I remember the day it happened. I was on my laptop, checking Facebook, as one does, and I went into the kitchen to grab a snack, make supper, or something. I refresh Facebook and my news feed is full of posts pertaining to this young man’s death earlier that day. It was so surreal and pretty much came out of nowhere. The more posts I saw, the more it started to hit me, especially ones from people who are close friends of mine. Seeing how his death affected those who were close to me started to have a profound affect on myself too. Based on what I had read, no one would have ever guessed that this young man was suicidal. People had talked to him weeks or days before and he seemed very upbeat and had long term plans.

The part that made it difficult for me is that people rarely acknowledged or discussed his death in conversation. I received several emails from professors, but it’s not the same as talking about it in real life. It almost seemed like people wanted to pretend it didn’t happen. I remember when I was in high school, there were two students who died in a fire (that I had never met) and I remember the next day at school, pretty much every single teacher I had that day took 15-20 minutes (or more) to talk to us about it. I appreciated that as it reassured me that feeling upset was totally normal and that the teachers and counselors were available for anyone who wanted to talk. I would have appreciated if even one of my profs had done that this time around, even more so than when I was in high school. Our orchestra concert was coming up and I get that the director wanted to put the pedal to the medal to get our music ready, but it still seemed a bit insensitive to not acknowledge that some students may not have been in a mental state to attend that rehearsal (yet did anyway as they felt obligated to).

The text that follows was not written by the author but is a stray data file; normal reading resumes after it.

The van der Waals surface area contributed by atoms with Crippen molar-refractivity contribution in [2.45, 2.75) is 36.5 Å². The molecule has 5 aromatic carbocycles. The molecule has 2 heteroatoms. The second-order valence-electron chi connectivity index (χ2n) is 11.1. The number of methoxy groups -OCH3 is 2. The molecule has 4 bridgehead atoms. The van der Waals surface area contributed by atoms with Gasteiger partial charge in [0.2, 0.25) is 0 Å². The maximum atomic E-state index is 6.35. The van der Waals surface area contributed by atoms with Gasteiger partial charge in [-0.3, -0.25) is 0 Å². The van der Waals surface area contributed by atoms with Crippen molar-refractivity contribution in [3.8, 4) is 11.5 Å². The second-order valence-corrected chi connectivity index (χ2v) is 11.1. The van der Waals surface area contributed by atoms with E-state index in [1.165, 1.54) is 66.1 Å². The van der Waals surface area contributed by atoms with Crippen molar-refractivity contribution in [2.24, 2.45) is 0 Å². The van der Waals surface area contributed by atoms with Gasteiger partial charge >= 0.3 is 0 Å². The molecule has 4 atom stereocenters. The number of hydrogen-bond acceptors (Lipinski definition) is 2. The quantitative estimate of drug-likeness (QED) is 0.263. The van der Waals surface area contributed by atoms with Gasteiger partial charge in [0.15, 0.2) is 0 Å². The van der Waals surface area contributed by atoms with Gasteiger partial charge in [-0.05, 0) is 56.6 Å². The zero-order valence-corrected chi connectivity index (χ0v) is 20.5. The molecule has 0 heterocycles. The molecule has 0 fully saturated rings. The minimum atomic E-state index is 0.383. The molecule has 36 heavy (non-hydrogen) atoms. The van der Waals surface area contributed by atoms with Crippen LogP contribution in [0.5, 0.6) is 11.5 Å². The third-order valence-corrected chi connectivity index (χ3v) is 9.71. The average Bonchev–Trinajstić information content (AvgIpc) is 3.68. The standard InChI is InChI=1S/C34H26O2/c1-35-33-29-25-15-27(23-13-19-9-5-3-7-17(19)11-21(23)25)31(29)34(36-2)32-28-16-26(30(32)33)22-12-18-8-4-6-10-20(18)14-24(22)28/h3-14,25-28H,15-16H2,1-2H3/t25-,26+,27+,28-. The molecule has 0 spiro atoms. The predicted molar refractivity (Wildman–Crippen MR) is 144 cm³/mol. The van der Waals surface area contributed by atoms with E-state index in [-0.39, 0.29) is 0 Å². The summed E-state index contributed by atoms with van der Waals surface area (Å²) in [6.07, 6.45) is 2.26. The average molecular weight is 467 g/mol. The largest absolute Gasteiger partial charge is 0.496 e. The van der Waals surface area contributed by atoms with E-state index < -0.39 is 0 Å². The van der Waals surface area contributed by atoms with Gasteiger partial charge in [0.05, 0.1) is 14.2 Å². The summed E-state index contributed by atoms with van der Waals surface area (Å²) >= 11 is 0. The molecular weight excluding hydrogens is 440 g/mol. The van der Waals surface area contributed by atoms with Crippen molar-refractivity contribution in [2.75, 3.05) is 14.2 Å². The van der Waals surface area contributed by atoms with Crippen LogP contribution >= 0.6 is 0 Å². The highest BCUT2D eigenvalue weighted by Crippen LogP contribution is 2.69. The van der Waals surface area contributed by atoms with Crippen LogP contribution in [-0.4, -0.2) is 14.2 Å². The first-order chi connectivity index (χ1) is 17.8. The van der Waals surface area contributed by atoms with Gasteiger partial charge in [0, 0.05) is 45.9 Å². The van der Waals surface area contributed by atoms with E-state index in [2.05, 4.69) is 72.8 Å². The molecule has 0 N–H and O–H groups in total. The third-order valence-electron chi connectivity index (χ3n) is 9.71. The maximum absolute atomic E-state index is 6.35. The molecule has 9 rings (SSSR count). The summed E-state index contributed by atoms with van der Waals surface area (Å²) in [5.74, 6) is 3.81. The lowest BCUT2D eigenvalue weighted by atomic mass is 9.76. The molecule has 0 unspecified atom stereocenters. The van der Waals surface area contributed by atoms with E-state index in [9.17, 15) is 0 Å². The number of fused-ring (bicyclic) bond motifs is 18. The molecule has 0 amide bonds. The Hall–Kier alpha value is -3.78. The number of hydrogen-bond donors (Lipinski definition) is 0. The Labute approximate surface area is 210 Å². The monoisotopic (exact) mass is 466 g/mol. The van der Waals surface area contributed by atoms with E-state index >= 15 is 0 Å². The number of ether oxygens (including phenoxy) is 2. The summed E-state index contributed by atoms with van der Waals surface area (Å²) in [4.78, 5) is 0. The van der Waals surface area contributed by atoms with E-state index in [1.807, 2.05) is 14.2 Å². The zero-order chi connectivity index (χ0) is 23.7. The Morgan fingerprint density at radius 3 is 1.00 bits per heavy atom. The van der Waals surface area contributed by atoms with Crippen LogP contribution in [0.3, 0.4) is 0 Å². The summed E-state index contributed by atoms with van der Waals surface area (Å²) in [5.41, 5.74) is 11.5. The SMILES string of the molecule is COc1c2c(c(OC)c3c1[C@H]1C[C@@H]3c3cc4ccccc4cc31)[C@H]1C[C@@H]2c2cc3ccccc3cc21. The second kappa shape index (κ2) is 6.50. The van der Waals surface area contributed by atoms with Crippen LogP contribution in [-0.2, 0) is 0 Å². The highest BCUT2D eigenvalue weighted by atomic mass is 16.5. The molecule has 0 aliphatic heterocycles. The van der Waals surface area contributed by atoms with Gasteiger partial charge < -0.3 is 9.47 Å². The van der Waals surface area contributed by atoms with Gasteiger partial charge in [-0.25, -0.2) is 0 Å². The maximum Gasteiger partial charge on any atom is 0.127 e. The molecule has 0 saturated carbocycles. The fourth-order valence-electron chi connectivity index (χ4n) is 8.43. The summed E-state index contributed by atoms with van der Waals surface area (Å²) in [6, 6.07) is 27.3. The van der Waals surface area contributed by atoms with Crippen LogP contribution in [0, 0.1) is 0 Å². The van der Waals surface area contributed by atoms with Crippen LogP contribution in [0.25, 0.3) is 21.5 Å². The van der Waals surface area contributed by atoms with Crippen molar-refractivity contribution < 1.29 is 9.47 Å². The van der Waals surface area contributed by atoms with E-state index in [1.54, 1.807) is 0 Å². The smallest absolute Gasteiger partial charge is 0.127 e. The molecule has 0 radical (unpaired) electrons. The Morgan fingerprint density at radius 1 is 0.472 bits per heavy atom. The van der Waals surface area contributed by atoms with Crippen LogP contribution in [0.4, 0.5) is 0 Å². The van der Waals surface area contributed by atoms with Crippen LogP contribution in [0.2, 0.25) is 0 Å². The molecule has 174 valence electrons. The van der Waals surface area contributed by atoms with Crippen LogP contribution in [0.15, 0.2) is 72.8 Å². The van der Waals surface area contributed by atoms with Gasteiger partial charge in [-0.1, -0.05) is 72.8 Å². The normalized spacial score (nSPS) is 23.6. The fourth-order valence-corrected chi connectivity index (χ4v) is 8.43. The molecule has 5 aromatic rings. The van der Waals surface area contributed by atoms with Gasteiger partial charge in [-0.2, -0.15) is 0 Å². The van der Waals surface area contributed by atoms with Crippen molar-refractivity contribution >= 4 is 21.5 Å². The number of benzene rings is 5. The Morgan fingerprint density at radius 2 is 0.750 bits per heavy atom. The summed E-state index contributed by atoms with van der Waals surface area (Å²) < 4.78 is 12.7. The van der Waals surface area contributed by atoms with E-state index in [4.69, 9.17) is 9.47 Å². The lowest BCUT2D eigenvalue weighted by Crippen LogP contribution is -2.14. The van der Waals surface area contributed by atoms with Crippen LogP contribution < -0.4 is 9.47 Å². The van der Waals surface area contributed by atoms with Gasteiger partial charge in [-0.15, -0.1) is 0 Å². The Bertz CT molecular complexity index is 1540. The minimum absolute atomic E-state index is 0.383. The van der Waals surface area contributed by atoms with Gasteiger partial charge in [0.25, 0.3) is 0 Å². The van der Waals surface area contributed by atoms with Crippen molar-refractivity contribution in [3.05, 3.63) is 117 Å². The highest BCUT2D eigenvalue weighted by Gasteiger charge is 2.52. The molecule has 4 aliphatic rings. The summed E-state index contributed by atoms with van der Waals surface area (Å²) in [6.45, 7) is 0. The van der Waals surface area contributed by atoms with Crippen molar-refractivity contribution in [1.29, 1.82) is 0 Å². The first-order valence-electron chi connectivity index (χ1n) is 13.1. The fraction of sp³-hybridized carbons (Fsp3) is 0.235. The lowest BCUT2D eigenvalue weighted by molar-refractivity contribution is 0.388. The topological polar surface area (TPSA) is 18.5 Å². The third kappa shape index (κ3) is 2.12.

It was a combination of not feeling like I could talk about it with anyone, starting to feel the stress of the school year, and worrying about my own career that kind of allowed these feelings to “snowball” in my mind. The weekend following the death, I started to have a lot of “existential” thoughts about the meaning of life and death. It was the first time I really thought about my own eventual death and if I would accomplish enough to have a satisfying life. I began to think, will I ever get married (or be in any kind of long term relationship for that matter)? Will I ever have a career? Will I get to see the world and experience things I’ve wanted to experience? The mere thought about being dead and experiencing nothing also freaks me out. Even if I think about the time before I was born and all the stuff that occurred and just merely wasn’t aware of, I get freaked out. What would it be like to be here, and then all of a sudden it all disappears? Why would someone want this for themselves?